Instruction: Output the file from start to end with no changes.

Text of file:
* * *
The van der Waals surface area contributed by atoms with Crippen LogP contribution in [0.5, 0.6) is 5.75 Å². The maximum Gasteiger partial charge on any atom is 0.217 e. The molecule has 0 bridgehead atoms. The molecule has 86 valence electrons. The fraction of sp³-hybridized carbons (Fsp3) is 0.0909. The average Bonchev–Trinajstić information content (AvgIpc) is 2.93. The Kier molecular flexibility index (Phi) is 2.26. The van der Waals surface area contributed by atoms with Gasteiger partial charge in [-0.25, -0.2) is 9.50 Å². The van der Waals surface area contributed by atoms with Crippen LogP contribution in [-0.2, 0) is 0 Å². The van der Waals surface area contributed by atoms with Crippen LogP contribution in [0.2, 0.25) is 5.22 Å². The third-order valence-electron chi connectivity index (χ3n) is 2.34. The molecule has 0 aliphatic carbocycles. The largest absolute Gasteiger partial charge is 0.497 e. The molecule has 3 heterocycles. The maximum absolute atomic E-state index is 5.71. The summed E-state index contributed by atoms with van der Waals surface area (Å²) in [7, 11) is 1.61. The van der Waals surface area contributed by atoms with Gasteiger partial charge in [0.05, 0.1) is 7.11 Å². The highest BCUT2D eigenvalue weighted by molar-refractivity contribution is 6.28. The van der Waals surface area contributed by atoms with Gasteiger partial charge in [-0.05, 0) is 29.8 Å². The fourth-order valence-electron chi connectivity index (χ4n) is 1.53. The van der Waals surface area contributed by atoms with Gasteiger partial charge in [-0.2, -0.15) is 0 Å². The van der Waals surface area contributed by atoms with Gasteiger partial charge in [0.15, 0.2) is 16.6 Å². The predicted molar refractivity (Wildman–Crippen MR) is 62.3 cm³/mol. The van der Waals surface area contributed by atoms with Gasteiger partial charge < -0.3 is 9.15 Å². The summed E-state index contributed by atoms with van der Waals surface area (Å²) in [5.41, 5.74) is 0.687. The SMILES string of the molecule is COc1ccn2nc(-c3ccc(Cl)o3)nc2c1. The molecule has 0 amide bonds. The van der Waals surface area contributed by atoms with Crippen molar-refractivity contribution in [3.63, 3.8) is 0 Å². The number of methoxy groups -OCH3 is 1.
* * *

The van der Waals surface area contributed by atoms with Crippen LogP contribution in [0.5, 0.6) is 5.75 Å². The maximum Gasteiger partial charge on any atom is 0.217 e. The molecule has 0 bridgehead atoms. The molecule has 86 valence electrons. The fraction of sp³-hybridized carbons (Fsp3) is 0.0909. The average Bonchev–Trinajstić information content (AvgIpc) is 2.93. The Kier molecular flexibility index (Phi) is 2.26. The van der Waals surface area contributed by atoms with Gasteiger partial charge in [-0.25, -0.2) is 9.50 Å². The van der Waals surface area contributed by atoms with Crippen LogP contribution in [-0.2, 0) is 0 Å². The van der Waals surface area contributed by atoms with Crippen LogP contribution in [0.2, 0.25) is 5.22 Å². The third-order valence-electron chi connectivity index (χ3n) is 2.34. The molecule has 0 aliphatic carbocycles. The largest absolute Gasteiger partial charge is 0.497 e. The molecule has 3 heterocycles. The maximum absolute atomic E-state index is 5.71. The summed E-state index contributed by atoms with van der Waals surface area (Å²) in [7, 11) is 1.61. The van der Waals surface area contributed by atoms with Gasteiger partial charge in [0.05, 0.1) is 7.11 Å². The highest BCUT2D eigenvalue weighted by molar-refractivity contribution is 6.28. The van der Waals surface area contributed by atoms with Gasteiger partial charge in [-0.05, 0) is 29.8 Å². The fourth-order valence-electron chi connectivity index (χ4n) is 1.53. The van der Waals surface area contributed by atoms with Gasteiger partial charge in [-0.2, -0.15) is 0 Å². The van der Waals surface area contributed by atoms with Gasteiger partial charge in [0.15, 0.2) is 16.6 Å². The predicted molar refractivity (Wildman–Crippen MR) is 62.3 cm³/mol. The van der Waals surface area contributed by atoms with Gasteiger partial charge < -0.3 is 9.15 Å². The summed E-state index contributed by atoms with van der Waals surface area (Å²) in [5.41, 5.74) is 0.687. The SMILES string of the molecule is COc1ccn2nc(-c3ccc(Cl)o3)nc2c1. The molecule has 0 amide bonds. The van der Waals surface area contributed by atoms with Crippen molar-refractivity contribution in [3.63, 3.8) is 0 Å². The number of methoxy groups -OCH3 is 1.